COVID-19 update from President Gilbert

Dear Marshall University faculty and staff,

I am writing this afternoon to update you about several items related to the COVID-19 pandemic and our university.

Budget Situation

We project we will finish the current fiscal year on June 30 with an operating budget shortfall of $2-3 million, which we will make up for by tapping into our reserves. Overall, we were down this year $4.7 million in tuition and fees due to a decrease in enrollment, but were able to make up a good bit of it by a modest freeze on vacant positions and other cost-cutting measures.

As you well know, the pandemic is creating a lot of uncertainty about enrollment for the 2020-21 academic year. Our best-case scenario is likely an enrollment decrease of approximately 5%, based on our current deposits and the registrations of students returning for the fall. Our freshmen deposits are down about 8%, and experts suggest that because of fear, many students will not show up even if they “reserved a spot.” National surveys are still predicting a 15% decrease in fall enrollment. The worst-case scenario would be if we have to go totally online for the fall, something that we will avoid if at all possible.

To prepare for both scenarios, in April I tasked a Budget Work Group made up of representatives of the student body, faculty and staff with identifying ways to make significant reductions to the university budget for the coming fiscal year. I asked them to find savings of $15-25 million and submit their recommendations to me no later than May 22.

I received the group’s recommendations last Thursday and am using their report to develop a proposed cost reduction plan I will be discussing with the university’s vice presidents and Board of Governors leadership early next week. Once the plan is finalized in mid-June, we will share it with all of you.

Based on what is happening at other universities in West Virginia and around the country, I know many of you are concerned about what these necessary cost reductions may mean for our employees. I want to assure you that one of my administration’s guiding principles, and one that the Budget Work Group took very seriously, is a commitment to doing everything we can to maintain the jobs of our permanent employees. At this time, we have no plans to lay off or terminate the employment of any permanent employees; however, these budget cuts will affect every department and every employee to some degree.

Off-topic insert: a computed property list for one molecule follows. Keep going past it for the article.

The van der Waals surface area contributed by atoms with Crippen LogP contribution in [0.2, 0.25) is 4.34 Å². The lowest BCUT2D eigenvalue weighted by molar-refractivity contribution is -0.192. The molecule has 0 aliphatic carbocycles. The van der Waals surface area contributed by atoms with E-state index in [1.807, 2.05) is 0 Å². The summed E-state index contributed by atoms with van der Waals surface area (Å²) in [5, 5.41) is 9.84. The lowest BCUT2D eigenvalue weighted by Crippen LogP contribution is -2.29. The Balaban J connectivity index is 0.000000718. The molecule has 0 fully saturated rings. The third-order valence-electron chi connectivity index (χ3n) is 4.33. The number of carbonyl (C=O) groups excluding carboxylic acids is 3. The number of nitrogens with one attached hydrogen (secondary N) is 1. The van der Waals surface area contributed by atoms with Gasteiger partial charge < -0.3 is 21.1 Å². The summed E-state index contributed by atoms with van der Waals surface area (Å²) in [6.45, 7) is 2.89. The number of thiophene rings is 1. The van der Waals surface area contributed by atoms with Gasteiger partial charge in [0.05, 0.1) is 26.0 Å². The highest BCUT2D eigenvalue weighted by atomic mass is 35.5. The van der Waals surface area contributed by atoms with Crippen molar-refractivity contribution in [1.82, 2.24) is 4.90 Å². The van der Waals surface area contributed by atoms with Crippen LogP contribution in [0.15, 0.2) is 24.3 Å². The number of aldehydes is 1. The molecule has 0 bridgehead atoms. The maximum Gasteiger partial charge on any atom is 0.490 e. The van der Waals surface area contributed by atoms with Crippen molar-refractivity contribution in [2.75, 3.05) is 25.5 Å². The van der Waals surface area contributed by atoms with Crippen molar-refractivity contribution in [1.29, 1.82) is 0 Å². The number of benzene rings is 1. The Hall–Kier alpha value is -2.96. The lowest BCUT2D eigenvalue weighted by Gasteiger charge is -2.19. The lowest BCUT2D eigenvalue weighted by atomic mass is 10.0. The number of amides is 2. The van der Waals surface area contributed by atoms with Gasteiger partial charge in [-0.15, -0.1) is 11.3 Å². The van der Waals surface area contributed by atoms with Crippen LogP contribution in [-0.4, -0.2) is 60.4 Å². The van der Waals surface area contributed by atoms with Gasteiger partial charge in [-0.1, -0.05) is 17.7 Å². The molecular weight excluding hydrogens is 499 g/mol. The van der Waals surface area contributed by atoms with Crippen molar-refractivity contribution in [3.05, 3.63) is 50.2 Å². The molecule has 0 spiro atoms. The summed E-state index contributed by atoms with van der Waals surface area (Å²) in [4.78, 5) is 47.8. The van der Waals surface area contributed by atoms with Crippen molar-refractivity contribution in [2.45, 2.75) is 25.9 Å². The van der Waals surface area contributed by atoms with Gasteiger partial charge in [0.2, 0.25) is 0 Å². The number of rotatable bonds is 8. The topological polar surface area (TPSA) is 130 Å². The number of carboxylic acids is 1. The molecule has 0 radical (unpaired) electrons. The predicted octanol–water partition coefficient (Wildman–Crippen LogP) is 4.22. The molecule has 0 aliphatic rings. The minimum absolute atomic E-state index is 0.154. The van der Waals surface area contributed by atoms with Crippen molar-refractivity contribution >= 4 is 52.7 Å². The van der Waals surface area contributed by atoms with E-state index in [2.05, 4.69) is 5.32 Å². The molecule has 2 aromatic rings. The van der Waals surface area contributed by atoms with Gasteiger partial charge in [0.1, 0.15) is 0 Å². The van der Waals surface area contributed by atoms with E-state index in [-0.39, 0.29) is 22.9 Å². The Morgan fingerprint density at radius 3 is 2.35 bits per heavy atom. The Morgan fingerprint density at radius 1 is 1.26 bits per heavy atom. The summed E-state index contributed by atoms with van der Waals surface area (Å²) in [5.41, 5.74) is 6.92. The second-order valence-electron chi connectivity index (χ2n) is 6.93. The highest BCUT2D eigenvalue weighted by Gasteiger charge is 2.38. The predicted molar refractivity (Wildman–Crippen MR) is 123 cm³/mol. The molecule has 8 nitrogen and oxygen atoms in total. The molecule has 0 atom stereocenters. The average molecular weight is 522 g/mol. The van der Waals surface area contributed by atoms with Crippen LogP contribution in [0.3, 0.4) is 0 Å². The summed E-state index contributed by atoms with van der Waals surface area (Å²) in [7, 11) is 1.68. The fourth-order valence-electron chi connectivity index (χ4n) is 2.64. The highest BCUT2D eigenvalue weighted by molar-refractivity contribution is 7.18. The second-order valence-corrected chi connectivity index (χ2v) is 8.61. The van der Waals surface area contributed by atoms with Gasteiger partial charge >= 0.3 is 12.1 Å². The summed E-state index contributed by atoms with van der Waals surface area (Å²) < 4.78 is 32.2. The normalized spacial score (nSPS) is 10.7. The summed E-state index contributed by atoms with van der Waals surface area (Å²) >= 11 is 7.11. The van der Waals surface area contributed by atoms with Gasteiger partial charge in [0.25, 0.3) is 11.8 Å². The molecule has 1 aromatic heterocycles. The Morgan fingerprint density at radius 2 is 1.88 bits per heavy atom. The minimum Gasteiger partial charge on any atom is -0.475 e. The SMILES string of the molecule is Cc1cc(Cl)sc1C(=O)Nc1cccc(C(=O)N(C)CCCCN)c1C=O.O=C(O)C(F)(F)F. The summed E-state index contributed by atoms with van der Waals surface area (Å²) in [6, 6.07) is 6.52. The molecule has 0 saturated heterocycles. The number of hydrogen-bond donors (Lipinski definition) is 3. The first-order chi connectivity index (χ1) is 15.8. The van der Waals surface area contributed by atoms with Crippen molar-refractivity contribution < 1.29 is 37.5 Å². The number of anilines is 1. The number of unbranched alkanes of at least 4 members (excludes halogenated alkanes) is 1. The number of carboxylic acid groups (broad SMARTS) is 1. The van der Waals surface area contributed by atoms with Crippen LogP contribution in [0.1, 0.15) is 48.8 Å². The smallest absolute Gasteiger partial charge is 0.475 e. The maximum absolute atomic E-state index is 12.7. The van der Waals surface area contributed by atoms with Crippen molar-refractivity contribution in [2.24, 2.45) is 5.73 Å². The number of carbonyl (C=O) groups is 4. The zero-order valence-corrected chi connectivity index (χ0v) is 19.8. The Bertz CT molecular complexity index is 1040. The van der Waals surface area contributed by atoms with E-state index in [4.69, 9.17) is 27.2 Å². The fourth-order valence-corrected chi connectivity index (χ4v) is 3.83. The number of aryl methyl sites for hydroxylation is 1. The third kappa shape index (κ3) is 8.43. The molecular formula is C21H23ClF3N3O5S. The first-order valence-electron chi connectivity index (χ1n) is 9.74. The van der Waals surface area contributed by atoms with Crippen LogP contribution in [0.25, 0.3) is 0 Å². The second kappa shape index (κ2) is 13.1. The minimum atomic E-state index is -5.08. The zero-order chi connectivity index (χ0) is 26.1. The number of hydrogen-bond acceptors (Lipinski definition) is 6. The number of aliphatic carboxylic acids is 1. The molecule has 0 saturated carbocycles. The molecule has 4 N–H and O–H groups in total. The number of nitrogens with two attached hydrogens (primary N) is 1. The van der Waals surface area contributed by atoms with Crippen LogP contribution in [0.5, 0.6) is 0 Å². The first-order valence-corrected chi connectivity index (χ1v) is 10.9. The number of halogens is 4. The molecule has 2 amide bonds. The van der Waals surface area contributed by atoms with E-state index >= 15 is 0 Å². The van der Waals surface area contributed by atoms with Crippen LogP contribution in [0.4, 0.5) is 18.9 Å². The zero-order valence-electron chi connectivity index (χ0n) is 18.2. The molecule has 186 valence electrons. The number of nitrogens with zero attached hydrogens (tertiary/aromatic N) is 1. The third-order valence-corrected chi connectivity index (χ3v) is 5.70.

This is a difficult situation for all of us, and I was very pleased with the effort and thought the Budget Work Group directed toward their work in a relatively short period of time.

University Offices

Marshall staff members who have been telecommuting for the past couple of months due to the pandemic began returning to their offices this week. The Office of Environmental Health and Safety worked with Human Resource Services and Marshall Health experts to develop a phased-in plan to safely return employees to work on our campuses.

This week marked the start of Phase I, which will see approximately 25% of our staff return to their on-site workplaces. Phase II begins June 8. I returned to work in the office myself this week and am glad to be back.

Our Return-to-Workplace Guide is available to all employees as a downloadable PDF and is posted on the university’s website at

Changes to the 2020-21 Academic Calendar

As I have previously communicated, we are planning to provide an on-campus experience for our students in the coming academic year, based on the public health trends and projections available to us at this time. As such, we are adjusting the university’s academic calendar to minimize travel to and from campus once the semesters begin, while maintaining the required number of instructional days.

Yesterday, the Faculty Senate approved revisions to the 2020-21 Academic Calendar. The highlights of the new calendar are as follows:

  • As planned, students will return to campus for in-person classes starting Aug. 24.
  • The Labor Day holiday on Sept. 7 will remain as originally scheduled, with no classes held.
  • After the Thanksgiving break in November, students will not return to campus, but will complete the semester with one week of online/distance instruction followed by one week of online final exams.
  • The spring term will be delayed by one week, and will start on Jan. 19.
  • The first four days of the originally scheduled Spring Break will be cancelled, and classes will be held to make up for the delayed start to the semester and to reduce high-risk travel/vacations; however, there will be no classes on Friday, March 19, to create a three-day weekend.
  • The spring semester will end face-to-face as scheduled on April 23, with final exams held April 26-30.

This revised calendar is in line with what many universities are doing, and I appreciate the Faculty Senate’s cooperation in this important matter.

Health and Safety Task Force

Tracy Smith, the university’s director of environmental health and safety is leading a small task force I appointed to coordinate our various COVID-19 related health and safety initiatives, with the goal of developing a comprehensive plan for the fall semester.

This Health and Safety Task Force will produce a draft plan in mid-June, including procedures for classrooms, office spaces, residence halls and dining facilities, and employee and student protection. The plan will address masks, testing and screening, hygiene, cleaning and sanitizing procedures, self-reporting of health status by students, social distancing, contact tracing, quarantine and isolation protocols, and other measures.

As soon as the task force’s plan is finalized, we will share it with the campus community.

Please stay healthy and safe. I will continue to keep you updated.

Jerome A. Gilbert, Ph.D.

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